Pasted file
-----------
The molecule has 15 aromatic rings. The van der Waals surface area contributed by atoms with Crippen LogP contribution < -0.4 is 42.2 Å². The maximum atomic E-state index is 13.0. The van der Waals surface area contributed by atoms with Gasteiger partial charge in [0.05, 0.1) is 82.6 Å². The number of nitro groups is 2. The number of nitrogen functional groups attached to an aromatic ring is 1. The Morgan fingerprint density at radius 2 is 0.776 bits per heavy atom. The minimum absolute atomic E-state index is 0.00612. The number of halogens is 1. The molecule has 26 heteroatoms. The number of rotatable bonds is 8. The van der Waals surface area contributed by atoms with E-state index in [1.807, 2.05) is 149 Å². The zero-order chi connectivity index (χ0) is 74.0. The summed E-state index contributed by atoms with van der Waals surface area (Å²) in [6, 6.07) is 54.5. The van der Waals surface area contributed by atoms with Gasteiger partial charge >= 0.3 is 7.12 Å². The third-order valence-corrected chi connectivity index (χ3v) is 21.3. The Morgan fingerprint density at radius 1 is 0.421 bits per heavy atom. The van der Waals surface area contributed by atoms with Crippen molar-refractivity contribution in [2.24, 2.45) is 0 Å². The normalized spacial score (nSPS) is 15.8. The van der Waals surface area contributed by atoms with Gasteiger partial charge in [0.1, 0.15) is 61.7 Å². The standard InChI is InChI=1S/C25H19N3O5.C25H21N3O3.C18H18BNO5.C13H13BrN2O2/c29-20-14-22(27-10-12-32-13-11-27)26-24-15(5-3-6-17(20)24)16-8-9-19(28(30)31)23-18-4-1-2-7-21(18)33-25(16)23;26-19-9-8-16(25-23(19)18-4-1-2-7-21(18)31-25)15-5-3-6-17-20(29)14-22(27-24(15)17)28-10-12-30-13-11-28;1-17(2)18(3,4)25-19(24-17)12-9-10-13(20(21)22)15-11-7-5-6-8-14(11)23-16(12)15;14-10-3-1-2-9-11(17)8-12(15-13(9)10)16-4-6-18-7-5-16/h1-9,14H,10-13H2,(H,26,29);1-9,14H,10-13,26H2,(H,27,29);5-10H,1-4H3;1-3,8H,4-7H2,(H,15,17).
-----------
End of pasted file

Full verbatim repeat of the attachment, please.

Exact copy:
The molecule has 15 aromatic rings. The van der Waals surface area contributed by atoms with Crippen LogP contribution < -0.4 is 42.2 Å². The maximum atomic E-state index is 13.0. The van der Waals surface area contributed by atoms with Gasteiger partial charge in [0.05, 0.1) is 82.6 Å². The number of nitro groups is 2. The number of nitrogen functional groups attached to an aromatic ring is 1. The Morgan fingerprint density at radius 2 is 0.776 bits per heavy atom. The minimum absolute atomic E-state index is 0.00612. The number of halogens is 1. The molecule has 26 heteroatoms. The number of rotatable bonds is 8. The van der Waals surface area contributed by atoms with E-state index in [1.807, 2.05) is 149 Å². The zero-order chi connectivity index (χ0) is 74.0. The summed E-state index contributed by atoms with van der Waals surface area (Å²) in [6, 6.07) is 54.5. The van der Waals surface area contributed by atoms with Gasteiger partial charge >= 0.3 is 7.12 Å². The third-order valence-corrected chi connectivity index (χ3v) is 21.3. The Morgan fingerprint density at radius 1 is 0.421 bits per heavy atom. The van der Waals surface area contributed by atoms with Crippen molar-refractivity contribution in [2.24, 2.45) is 0 Å². The normalized spacial score (nSPS) is 15.8. The van der Waals surface area contributed by atoms with Gasteiger partial charge in [0.1, 0.15) is 61.7 Å². The standard InChI is InChI=1S/C25H19N3O5.C25H21N3O3.C18H18BNO5.C13H13BrN2O2/c29-20-14-22(27-10-12-32-13-11-27)26-24-15(5-3-6-17(20)24)16-8-9-19(28(30)31)23-18-4-1-2-7-21(18)33-25(16)23;26-19-9-8-16(25-23(19)18-4-1-2-7-21(18)31-25)15-5-3-6-17-20(29)14-22(27-24(15)17)28-10-12-30-13-11-28;1-17(2)18(3,4)25-19(24-17)12-9-10-13(20(21)22)15-11-7-5-6-8-14(11)23-16(12)15;14-10-3-1-2-9-11(17)8-12(15-13(9)10)16-4-6-18-7-5-16/h1-9,14H,10-13H2,(H,26,29);1-9,14H,10-13,26H2,(H,27,29);5-10H,1-4H3;1-3,8H,4-7H2,(H,15,17).